When faced with an opponent in a self-defense situation, you should express emotions. You may want to express your real emotions or you may want to express a false emption in an effort to confuse the opponent. The basic emotions you should practice expressing are confidence, friendly, solemn, unconcerned contempt, shock, fear, and anger.
Upon warning or indication of an attack, step back with your strong side away from the attacker. Raise your open hands to face level and tell the person to stop. Act passive but be prepared to block an attack and then to counterattack with authority. Your goal is to incapacitate the attacker as soon as possible.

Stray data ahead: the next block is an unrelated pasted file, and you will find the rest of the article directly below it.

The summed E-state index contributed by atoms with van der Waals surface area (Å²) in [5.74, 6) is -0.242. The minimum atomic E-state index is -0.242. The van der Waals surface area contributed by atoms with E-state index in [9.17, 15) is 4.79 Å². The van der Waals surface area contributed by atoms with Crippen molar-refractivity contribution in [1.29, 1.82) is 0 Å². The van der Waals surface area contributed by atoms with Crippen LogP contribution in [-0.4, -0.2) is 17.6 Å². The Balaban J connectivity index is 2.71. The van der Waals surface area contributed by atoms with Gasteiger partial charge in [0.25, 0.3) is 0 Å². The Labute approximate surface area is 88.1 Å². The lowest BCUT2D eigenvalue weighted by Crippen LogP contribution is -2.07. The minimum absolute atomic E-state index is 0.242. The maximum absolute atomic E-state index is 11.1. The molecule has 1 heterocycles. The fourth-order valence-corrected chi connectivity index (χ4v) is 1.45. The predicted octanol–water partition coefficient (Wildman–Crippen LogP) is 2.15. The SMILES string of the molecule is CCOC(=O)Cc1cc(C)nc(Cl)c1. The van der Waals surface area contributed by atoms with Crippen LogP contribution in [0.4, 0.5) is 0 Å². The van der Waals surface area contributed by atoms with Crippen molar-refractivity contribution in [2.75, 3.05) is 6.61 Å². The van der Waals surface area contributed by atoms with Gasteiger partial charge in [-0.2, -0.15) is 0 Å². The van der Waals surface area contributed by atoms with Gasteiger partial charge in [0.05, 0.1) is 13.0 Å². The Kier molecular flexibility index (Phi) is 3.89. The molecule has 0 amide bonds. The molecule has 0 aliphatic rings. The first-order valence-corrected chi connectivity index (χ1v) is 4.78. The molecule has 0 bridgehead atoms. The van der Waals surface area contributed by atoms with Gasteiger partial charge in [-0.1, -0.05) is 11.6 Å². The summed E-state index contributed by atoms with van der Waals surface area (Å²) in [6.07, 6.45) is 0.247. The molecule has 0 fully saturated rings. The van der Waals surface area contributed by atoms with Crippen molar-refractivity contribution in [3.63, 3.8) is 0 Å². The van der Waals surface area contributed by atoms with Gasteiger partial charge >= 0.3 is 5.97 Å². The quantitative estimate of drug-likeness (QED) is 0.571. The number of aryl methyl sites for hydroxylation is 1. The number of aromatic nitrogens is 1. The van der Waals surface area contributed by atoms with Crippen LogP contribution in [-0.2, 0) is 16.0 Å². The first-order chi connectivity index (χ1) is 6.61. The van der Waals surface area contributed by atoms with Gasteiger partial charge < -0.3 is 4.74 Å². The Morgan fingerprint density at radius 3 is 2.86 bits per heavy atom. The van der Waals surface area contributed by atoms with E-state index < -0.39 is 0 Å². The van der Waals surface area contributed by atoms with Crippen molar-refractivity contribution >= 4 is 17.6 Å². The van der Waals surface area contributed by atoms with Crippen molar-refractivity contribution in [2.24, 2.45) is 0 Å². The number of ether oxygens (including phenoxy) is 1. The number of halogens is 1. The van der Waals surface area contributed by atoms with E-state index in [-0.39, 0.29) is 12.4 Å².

Do not assume a fighting stance. It gives your attacker a warning of what techniques you may use to defend yourself and it puts them on guard.
Keeping your guard up is always important. Even when punching, kicking, blocking, or moving, you must keep your guard up. You must keep everything in your favor as much as possible. Never leave an opening for your opponent to attack. You never leave an opening. When an effective guard, there will be fewer attacks to block since the opponent prefers to attack when there is a chance of hitting the target.